The Pittsburgh Pirates. The 1950 Pirates were an interesting enigma, though they were the worst team in the NL, a distinction they would possess or share until 1958, when they finished in second place and get ready to play in the 1960 World Series. The Pirates would finish seventh or eighth every year from 1950 to 1957, despite having future Hall of Famer Ralph Kiner in the lineup.

Kiner was a remarkable player: just 27 entering the 1950 season, he had hit 54 home runs in 1949 and entered the 1950 season having hit 168 home runs already in his brief career. He hit another 47 in 1950 and drove in 118 runs. Kiner may have been the best hitter in the NL in 1950 (though I think that distinction belongs to Stan Musial), and his presence in the lineup helped the Pirates finish second in Isolated Power and Slugging Percentage and third in Gross Productive Average in the NL. And yet the Pirates were sixth in runs scored. On paper they should have been a pretty decent team at the plate, but no team had a bigger variance between its Runs Created and Actual Runs:

Runs Created / Actual Runs
Reds: 652 / 681 (+29)
Braves: 761 / 785 (+24)
Cubs: 643 / 658 (+15)
Dodgers: 841 / 847 (+6)
Giants: 738 / 735 (-3)
Phillies: 725 / 722 (-3)
Cardinals: 701 / 693 (-8)
Pirates: 737 / 681 (-56)

The Pirates problem simply was that Kiner was their only real threat. Note that 40% of Kiner’s RBIs were of himself: home runs. Kiner drove in just 71 teammates. Compare that to Duke Snider, whose home runs amount to just 30% of his RBIs, or Del Ennis, whose homers were 25% of his RBIs. Kiner had 130 Runs Created in 1950, 18% of the team’s output. Bill James noted that the ’50 Pirates were the most inefficient team of the 1950s in his 2005 Handbook (Page 15), losing fourteen more games than they should have. It was an offensively inefficient team and you have to wonder how frustrated Kiner was playing on the Pirates.

Defensively the Pirates were pretty ordinary. In terms of pitching the Pirates were the worst in the NL: dead-last in terms of ERA (in fact over a half run worse than the next-worst team, the Cincinnati Reds) and dead-last in terms of FIP (a quarter of a run worse than the Cubs). No team got fewer strikeouts (3.66 per nine innings), surrendered more walks (4.05 per nine innings), and only the Dodgers gave up more home runs (1.00 per nine innings).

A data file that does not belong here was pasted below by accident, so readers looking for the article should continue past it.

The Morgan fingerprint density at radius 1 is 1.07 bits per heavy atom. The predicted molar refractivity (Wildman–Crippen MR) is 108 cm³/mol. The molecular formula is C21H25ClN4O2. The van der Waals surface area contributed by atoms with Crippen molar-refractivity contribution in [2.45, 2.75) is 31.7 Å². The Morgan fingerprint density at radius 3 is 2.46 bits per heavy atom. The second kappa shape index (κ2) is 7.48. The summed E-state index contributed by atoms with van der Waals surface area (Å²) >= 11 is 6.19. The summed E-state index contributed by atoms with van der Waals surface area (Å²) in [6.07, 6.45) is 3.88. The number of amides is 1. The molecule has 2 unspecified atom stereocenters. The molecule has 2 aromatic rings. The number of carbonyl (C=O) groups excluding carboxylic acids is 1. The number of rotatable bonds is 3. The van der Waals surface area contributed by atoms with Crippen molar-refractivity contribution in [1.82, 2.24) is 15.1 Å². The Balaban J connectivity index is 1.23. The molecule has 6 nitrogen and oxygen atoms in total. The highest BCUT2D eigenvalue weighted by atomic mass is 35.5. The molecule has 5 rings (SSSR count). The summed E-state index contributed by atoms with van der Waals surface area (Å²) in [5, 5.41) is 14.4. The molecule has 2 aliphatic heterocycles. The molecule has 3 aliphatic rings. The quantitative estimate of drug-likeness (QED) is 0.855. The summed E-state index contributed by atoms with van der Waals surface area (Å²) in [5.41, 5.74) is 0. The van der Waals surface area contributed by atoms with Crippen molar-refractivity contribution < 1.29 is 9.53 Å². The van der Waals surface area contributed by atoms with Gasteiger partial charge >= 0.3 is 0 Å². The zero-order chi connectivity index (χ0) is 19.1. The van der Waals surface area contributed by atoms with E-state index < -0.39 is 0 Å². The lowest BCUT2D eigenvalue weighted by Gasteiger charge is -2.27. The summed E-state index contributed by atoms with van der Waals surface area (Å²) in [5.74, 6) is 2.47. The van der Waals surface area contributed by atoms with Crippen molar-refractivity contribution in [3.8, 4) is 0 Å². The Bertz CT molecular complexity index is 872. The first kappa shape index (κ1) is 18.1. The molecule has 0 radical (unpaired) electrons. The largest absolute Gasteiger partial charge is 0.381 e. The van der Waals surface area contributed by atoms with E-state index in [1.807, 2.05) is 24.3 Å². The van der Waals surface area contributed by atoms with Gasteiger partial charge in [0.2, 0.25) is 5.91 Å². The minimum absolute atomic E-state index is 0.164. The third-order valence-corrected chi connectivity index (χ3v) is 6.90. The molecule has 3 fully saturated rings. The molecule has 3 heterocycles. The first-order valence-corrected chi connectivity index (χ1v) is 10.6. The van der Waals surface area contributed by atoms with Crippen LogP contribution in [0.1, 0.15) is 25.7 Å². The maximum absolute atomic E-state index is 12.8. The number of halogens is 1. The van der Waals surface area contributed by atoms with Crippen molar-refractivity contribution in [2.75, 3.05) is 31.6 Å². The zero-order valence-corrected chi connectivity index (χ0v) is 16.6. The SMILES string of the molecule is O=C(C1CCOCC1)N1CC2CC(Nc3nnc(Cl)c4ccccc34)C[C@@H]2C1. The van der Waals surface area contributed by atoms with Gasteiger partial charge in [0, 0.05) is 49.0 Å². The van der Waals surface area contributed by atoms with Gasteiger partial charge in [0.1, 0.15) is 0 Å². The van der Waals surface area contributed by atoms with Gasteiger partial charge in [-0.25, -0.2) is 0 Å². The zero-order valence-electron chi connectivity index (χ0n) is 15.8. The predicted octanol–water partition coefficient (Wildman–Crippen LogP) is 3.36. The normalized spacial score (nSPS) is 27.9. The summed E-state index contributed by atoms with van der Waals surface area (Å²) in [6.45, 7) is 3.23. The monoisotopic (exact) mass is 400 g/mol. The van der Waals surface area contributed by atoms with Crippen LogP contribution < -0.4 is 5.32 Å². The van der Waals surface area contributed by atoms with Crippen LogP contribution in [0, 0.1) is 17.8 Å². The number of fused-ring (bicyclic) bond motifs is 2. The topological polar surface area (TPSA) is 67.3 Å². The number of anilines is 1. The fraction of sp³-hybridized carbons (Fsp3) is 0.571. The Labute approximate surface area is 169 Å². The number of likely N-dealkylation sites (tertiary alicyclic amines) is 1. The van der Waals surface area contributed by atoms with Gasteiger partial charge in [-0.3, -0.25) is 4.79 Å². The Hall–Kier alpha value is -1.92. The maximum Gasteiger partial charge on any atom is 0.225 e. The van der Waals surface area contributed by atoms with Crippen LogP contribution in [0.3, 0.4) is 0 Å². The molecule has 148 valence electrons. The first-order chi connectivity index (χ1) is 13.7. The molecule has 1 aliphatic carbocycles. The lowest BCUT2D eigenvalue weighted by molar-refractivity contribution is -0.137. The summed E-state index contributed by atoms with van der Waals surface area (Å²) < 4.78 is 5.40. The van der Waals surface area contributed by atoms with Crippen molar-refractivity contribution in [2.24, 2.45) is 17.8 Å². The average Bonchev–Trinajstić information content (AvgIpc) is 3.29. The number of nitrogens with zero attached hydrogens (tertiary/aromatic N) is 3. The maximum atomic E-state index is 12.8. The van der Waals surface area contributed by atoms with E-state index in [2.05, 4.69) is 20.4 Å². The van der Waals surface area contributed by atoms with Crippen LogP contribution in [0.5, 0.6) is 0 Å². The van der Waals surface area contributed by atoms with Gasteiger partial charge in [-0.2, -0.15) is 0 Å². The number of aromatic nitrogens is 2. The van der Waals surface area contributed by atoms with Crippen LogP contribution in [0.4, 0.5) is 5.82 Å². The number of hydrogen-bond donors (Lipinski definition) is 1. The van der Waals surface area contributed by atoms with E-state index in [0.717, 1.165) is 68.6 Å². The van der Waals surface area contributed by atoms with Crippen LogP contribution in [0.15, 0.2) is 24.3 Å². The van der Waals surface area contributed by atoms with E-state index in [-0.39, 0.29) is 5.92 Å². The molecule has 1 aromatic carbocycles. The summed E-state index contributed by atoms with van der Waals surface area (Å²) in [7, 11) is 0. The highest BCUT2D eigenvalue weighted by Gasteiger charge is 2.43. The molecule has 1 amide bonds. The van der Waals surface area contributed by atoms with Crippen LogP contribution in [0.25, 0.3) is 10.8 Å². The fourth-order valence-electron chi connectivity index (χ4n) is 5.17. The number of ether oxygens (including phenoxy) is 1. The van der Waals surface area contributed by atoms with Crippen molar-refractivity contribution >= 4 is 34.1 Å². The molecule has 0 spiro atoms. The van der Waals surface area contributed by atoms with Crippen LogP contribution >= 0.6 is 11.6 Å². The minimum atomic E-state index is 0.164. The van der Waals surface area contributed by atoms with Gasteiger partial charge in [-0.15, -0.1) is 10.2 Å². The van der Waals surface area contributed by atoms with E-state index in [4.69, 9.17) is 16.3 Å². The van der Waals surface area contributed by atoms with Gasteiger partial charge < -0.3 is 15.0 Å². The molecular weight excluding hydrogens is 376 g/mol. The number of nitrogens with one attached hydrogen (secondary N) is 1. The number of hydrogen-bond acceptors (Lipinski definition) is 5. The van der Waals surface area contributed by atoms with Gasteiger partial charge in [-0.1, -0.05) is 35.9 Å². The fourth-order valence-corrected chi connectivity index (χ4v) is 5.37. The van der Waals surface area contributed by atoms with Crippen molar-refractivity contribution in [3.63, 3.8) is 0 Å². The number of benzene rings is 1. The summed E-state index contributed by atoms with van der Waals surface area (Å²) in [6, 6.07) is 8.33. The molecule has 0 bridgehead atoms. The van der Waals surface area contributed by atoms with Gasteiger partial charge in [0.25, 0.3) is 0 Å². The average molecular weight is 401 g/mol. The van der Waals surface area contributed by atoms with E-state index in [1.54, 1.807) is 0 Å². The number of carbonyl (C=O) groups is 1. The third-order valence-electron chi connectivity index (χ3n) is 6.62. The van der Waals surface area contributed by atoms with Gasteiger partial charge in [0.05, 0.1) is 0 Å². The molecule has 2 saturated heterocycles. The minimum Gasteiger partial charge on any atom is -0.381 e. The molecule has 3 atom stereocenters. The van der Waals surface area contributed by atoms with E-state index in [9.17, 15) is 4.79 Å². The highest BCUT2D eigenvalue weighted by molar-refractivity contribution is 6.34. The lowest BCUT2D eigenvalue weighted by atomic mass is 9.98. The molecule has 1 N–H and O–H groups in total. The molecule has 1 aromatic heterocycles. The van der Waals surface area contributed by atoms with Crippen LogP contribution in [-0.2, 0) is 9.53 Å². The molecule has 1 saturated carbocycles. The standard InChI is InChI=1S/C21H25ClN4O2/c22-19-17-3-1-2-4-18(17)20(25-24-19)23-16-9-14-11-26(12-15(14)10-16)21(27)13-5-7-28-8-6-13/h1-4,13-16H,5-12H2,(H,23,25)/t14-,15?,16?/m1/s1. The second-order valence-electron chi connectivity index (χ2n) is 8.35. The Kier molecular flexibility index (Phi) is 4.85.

Interestingly, despite being the worst team in the National League and never really being a factor in the race for the pennant (even as early as June 1, 1950, the Pirates were eight games out of first), the Pirates were third in the NL in attendance, after the Phillies and Dodgers. In fact the Pirates drew just 19,629 fewer people than the Dodgers and 50,768 fewer than the Phillies. The Pirates drew more than twice as many fans as their rivals down the Ohio River, the Cincinnati Reds. Despite being a bad team, they were popular.

The Chicago Cubs. I’ve always thought that the Chicago Cubs are a very strange franchise. Whereas the suffering of the Boston Red Sox inspired Shakespearean pathos thanks to the multitudes of writers who live in or hail from New England, the Cubs have a sort of bland Midwestern happiness to their futility. The Red Sox may have been cursed to fail as spectacularly as they have, but the Cubs are the victims of simple incompetence.

The 1950 Cubs were nothing special, and have no indication to their fans that they had played in the 1945 World Series and nearly won. Their offense was almost entirely dependant on home runs to generate runs. The 1950 Cubs hit 161 home runs, second in the league to the Dodgers 194. The Cubs were also second in Isolated Power at .153, .013 better than the league average and .022 better than the Phillies. Despite this strength at the plate, the Cubs were a terrible offensive team. They were dead-last in the NL in runs scored at 643. They had, by far, the lowest On-Base Percentage in the NL (.311), drew the fewest walks, and the lowest Gross Productive Average (GPA) in the game: .240 … The Cubs 643 runs scored under-performs their Base Runs (650), Batting Runs (656) and Runs Created (658). After home runs the only stat they led the league in was strikeouts.

Andy Pafko had an exceptional season with 121 Runs Created (8.88 Runs Created per 27 Outs) for the Cubs, as did 1952 MVP Hank Sauer (96 Runs Created, 6.39 Runs Created per 27 Outs), but the Cubs were too inconsistent at the plate to be the equal of the Dodgers.